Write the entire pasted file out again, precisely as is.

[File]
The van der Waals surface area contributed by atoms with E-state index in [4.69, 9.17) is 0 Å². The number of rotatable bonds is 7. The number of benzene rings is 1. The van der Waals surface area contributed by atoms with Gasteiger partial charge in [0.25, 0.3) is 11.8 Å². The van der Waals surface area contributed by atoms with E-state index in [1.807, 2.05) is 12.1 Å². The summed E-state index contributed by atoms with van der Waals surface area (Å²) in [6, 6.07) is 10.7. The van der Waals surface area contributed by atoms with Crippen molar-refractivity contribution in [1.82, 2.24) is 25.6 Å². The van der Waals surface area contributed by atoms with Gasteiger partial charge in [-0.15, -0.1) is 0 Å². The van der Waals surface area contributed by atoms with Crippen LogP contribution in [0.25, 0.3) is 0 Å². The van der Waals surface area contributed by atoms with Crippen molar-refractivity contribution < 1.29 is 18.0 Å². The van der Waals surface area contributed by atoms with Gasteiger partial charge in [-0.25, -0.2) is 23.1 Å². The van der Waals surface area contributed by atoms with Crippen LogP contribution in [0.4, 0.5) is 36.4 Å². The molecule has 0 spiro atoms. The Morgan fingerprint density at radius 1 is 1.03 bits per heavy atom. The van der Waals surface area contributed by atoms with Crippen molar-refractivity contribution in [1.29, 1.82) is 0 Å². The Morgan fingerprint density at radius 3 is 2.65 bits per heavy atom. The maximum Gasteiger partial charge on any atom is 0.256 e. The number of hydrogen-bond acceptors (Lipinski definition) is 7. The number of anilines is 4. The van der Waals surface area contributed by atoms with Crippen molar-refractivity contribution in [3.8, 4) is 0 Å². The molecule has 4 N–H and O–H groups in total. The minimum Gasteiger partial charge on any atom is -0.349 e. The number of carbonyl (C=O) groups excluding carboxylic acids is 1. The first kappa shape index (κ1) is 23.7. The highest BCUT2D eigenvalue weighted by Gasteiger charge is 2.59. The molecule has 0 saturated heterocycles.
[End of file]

The van der Waals surface area contributed by atoms with E-state index in [4.69, 9.17) is 0 Å². The number of rotatable bonds is 7. The number of benzene rings is 1. The van der Waals surface area contributed by atoms with Gasteiger partial charge in [0.25, 0.3) is 11.8 Å². The van der Waals surface area contributed by atoms with E-state index in [1.807, 2.05) is 12.1 Å². The summed E-state index contributed by atoms with van der Waals surface area (Å²) in [6, 6.07) is 10.7. The van der Waals surface area contributed by atoms with Crippen molar-refractivity contribution in [1.82, 2.24) is 25.6 Å². The van der Waals surface area contributed by atoms with Gasteiger partial charge in [-0.15, -0.1) is 0 Å². The van der Waals surface area contributed by atoms with Crippen LogP contribution in [0.25, 0.3) is 0 Å². The van der Waals surface area contributed by atoms with Crippen molar-refractivity contribution < 1.29 is 18.0 Å². The van der Waals surface area contributed by atoms with Gasteiger partial charge in [-0.25, -0.2) is 23.1 Å². The van der Waals surface area contributed by atoms with Crippen LogP contribution in [0.4, 0.5) is 36.4 Å². The molecule has 0 spiro atoms. The Morgan fingerprint density at radius 1 is 1.03 bits per heavy atom. The van der Waals surface area contributed by atoms with Crippen molar-refractivity contribution in [1.29, 1.82) is 0 Å². The Morgan fingerprint density at radius 3 is 2.65 bits per heavy atom. The maximum Gasteiger partial charge on any atom is 0.256 e. The number of hydrogen-bond acceptors (Lipinski definition) is 7. The number of anilines is 4. The van der Waals surface area contributed by atoms with Crippen molar-refractivity contribution in [3.8, 4) is 0 Å². The molecule has 4 N–H and O–H groups in total. The minimum Gasteiger partial charge on any atom is -0.349 e. The number of carbonyl (C=O) groups excluding carboxylic acids is 1. The first kappa shape index (κ1) is 23.7. The highest BCUT2D eigenvalue weighted by Gasteiger charge is 2.59. The molecule has 0 saturated heterocycles.